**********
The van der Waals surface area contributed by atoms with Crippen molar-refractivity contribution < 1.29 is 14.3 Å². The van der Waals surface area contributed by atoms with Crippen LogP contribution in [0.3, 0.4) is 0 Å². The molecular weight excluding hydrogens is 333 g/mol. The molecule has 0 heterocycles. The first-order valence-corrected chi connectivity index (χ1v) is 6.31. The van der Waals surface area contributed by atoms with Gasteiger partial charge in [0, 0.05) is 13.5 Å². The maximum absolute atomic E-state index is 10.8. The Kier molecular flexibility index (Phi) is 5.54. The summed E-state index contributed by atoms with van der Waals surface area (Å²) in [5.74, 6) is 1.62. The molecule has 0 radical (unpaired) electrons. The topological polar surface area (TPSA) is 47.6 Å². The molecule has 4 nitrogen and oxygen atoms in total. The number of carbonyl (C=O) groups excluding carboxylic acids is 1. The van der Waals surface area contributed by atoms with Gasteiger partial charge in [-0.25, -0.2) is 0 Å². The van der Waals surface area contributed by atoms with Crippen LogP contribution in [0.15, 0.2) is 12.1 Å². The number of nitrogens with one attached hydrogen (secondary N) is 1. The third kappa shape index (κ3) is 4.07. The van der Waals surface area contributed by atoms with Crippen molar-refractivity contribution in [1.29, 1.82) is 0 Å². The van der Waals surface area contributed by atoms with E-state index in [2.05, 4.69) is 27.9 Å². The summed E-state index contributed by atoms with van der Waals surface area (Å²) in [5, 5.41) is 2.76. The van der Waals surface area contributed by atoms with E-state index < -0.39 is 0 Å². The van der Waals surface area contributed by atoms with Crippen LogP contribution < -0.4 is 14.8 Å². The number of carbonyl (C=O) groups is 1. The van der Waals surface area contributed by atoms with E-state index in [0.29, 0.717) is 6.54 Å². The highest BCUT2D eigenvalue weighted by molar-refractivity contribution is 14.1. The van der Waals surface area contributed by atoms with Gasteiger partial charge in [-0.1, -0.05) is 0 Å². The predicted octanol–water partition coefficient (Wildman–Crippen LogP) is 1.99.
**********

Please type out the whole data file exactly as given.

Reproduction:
The van der Waals surface area contributed by atoms with Crippen molar-refractivity contribution < 1.29 is 14.3 Å². The van der Waals surface area contributed by atoms with Crippen LogP contribution in [0.3, 0.4) is 0 Å². The molecular weight excluding hydrogens is 333 g/mol. The molecule has 0 heterocycles. The first-order valence-corrected chi connectivity index (χ1v) is 6.31. The van der Waals surface area contributed by atoms with Gasteiger partial charge in [0, 0.05) is 13.5 Å². The maximum absolute atomic E-state index is 10.8. The Kier molecular flexibility index (Phi) is 5.54. The summed E-state index contributed by atoms with van der Waals surface area (Å²) in [5.74, 6) is 1.62. The molecule has 0 radical (unpaired) electrons. The topological polar surface area (TPSA) is 47.6 Å². The molecule has 4 nitrogen and oxygen atoms in total. The number of carbonyl (C=O) groups excluding carboxylic acids is 1. The van der Waals surface area contributed by atoms with Gasteiger partial charge in [-0.25, -0.2) is 0 Å². The van der Waals surface area contributed by atoms with Crippen LogP contribution in [0.15, 0.2) is 12.1 Å². The number of nitrogens with one attached hydrogen (secondary N) is 1. The third kappa shape index (κ3) is 4.07. The van der Waals surface area contributed by atoms with Crippen molar-refractivity contribution in [1.29, 1.82) is 0 Å². The van der Waals surface area contributed by atoms with E-state index in [2.05, 4.69) is 27.9 Å². The summed E-state index contributed by atoms with van der Waals surface area (Å²) in [5, 5.41) is 2.76. The van der Waals surface area contributed by atoms with E-state index < -0.39 is 0 Å². The van der Waals surface area contributed by atoms with Crippen LogP contribution < -0.4 is 14.8 Å². The number of carbonyl (C=O) groups is 1. The van der Waals surface area contributed by atoms with E-state index in [0.29, 0.717) is 6.54 Å². The highest BCUT2D eigenvalue weighted by molar-refractivity contribution is 14.1. The van der Waals surface area contributed by atoms with Gasteiger partial charge in [-0.1, -0.05) is 0 Å². The predicted octanol–water partition coefficient (Wildman–Crippen LogP) is 1.99.